(-) Initial jobless claims for the Feb. 28 ending week featured a surprise increase, of +7k to 320k, which surpassed the expected 295k level. Continuing claims for the Feb. 21 week were also higher than expected, at 2,421k, a bit above the forecasted 2,395k. No special factors were noted by the DOL to account for the increase, but weather conditions have been challenging, which may explain a bit of this.

(+) The big February employment situation report came in better than expected. Nonfarm payrolls rose +295k, which bested the consensus forecast of +235k. Construction and leisure/hospitality employment saw sharp gains, which bucked expectations of severe weather dampening these particular sectors (weather on the West Coast has been unseasonably warm, however, which perhaps buffeted some of that impact). The leisure/hospitality group saw +66k jobs, with trade/transports/utilities +62k and professional/business services +51k. The losing group was mining, which declined -8k, and refinery issues removed -6k. The energy infrastructure impact was expected, but the nominal figures weren't large in the broader context of the report. January's result was revised downward by -18k to +239k; when it was all said and done, the moving average for the last 12 months inched higher to +268k, which is the highest such figure since early 1998.

The unemployment rate fell by -0.2% to a rounded 5.5%, which was a tenth better than the expected 5.6%, but the labor force participation rate fell by a tenth to 62.8%, which accounted for some of the change. The U-6 'underemployment' measure fell -0.3% to 11.0%. Additionally, the share of the unemployed in 'long-term' status fell from 31.5% to 31.1%.

Average hourly earnings rose +0.1% for the month, which was about half the pace expected, bringing the year-over-year rate to +2.0%. Average weekly hours worked was unchanged at 34.6. These figures remain tempered, and cast a bit of a damper on inflationary pressures.

All-in-all, this employment report was strong, while some naysayers will point out that the underlying jobs being added may be of a lower wage variety—a topic that has been debated by economists and will no doubt continue to be.

(0/+) The Fed beige book, that tracks anecdotal information around the 12 Fed districts in the U.S., didn't change much from the last edition in January—showing continued economic progress/expansion, improvement in labor markets, and low inflation. Like the prior report, a status of 'moderate' to 'modest' was noted in ¾ of the districts; while Dallas' results were little changed (watched closely due to a high energy industry effect in that region), Richmond showed that activity had decelerated from 'modest' somewhat and Boston faced adjustments from weather-related issues. No doubt the energy sector has taken a hit, which was the general interpretation of the book. Consumer spending was higher in most areas, other than weather impacts in NY and Boston, which also affected construction and real estate sales; otherwise, commercial real estate was 'stable' or improving in most areas. The West Coast port disruptions were mentioned again, and weighed on exports, but manufacturing activity appeared to increase generally. Employment also showed improvement in a variety of areas, with wage pressures moderate, other than the energy production industry, where some layoffs were noted.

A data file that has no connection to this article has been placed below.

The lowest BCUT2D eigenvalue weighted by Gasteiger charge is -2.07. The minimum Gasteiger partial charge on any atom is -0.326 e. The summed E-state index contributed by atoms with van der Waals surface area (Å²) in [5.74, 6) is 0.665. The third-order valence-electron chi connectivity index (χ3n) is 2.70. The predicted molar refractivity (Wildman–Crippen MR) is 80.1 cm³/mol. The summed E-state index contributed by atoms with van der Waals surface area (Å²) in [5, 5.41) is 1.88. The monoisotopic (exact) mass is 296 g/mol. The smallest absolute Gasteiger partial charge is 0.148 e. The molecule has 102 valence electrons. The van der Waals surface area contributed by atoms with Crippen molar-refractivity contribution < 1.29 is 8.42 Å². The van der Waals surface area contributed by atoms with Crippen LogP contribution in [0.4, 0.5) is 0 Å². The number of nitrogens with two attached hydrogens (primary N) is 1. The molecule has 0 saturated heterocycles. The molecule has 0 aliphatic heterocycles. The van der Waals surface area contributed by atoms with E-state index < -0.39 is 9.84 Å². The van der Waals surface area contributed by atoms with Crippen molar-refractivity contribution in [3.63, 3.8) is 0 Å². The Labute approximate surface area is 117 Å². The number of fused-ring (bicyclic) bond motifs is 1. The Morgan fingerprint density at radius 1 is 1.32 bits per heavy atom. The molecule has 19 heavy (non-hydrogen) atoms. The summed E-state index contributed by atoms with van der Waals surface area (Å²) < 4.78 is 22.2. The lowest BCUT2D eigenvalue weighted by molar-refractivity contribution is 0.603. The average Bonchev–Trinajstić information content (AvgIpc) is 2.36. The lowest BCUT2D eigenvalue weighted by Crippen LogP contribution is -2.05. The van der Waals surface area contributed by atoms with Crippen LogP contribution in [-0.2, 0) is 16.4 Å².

Read the "Question for the Week" for March 9, 2015:

Should we fear the Fed? What happens to bonds when interest rates really begin to rise?


Market Notes

Period ending 3/6/2015

1 Week (%)

YTD (%)

DJIA

-1.50

0.68

S&P 500

-1.54

1.00

Russell 2000

-1.26

1.24

MSCI-EAFE

-1.88

4.50

MSCI-EM

-1.92

1.56

BarCap U.S. Aggregate

-0.98

0.15

U.S. Treasury Yields

3 Mo.

2 Yr.

5 Yr.

10 Yr.

30 Yr.

12/31/2014

0.04

0.67

1.65

2.17

2.75

2/27/2015

0.02

0.63

1.50

2.00

2.60

3/6/2015

0.01

0.73

1.70

2.24

2.83

U.S. stocks ended the week on a weaker note on Friday, ironically, due to a strong jobs report, which raised fears that the Fed could raise rates sooner (June or even before) than later (later in the year). All broad sectors were in the red, with financials and consumer discretionary faring best and losing under -1%, while utilities and energy were the hardest hit.

It was announced that Apple will be replacing AT&T in the Dow Jones Industrial Average, effective March 19. AT&T had been a member of the Dow for 16 years. As it's the largest firm in the U.S. by market cap, the index committee has apparently been wanting to add Apple for quite some time, but it took so long because Apple's high stock price (prior to last year's stock split) would have created some problems for index calculations. But now, DJIA member Visa's upcoming 4-for-1 stock split will allow for an easier transition. The last few sentences read oddly when you think about it, so we don't blame you for scratching your heads. It's important to remember that the DJIA index is price-weighted, a relic from a bygone era when the easiest way to calculate an index value was by pencil-and-paper. Most modern indexes are now market cap-weighted or configured some other way (equal-weighted, dividend-weighted, revenue-weighted, etc.). So, the logic is outdated and infrequent changes in the index are even more arbitrary. No professional managers we know of follow the Dow as anything more than a curiosity and its popularity is no doubt due to the fact that it's well-known through the media, has been around for 100+ years, and companies within it are well-known blue chips that make familiar products in many cases. If more ETF's followed the Dow, it might spur demand for a newly added name, but academic research has tended to find that firms kicked out of indexes often outperform those newly included.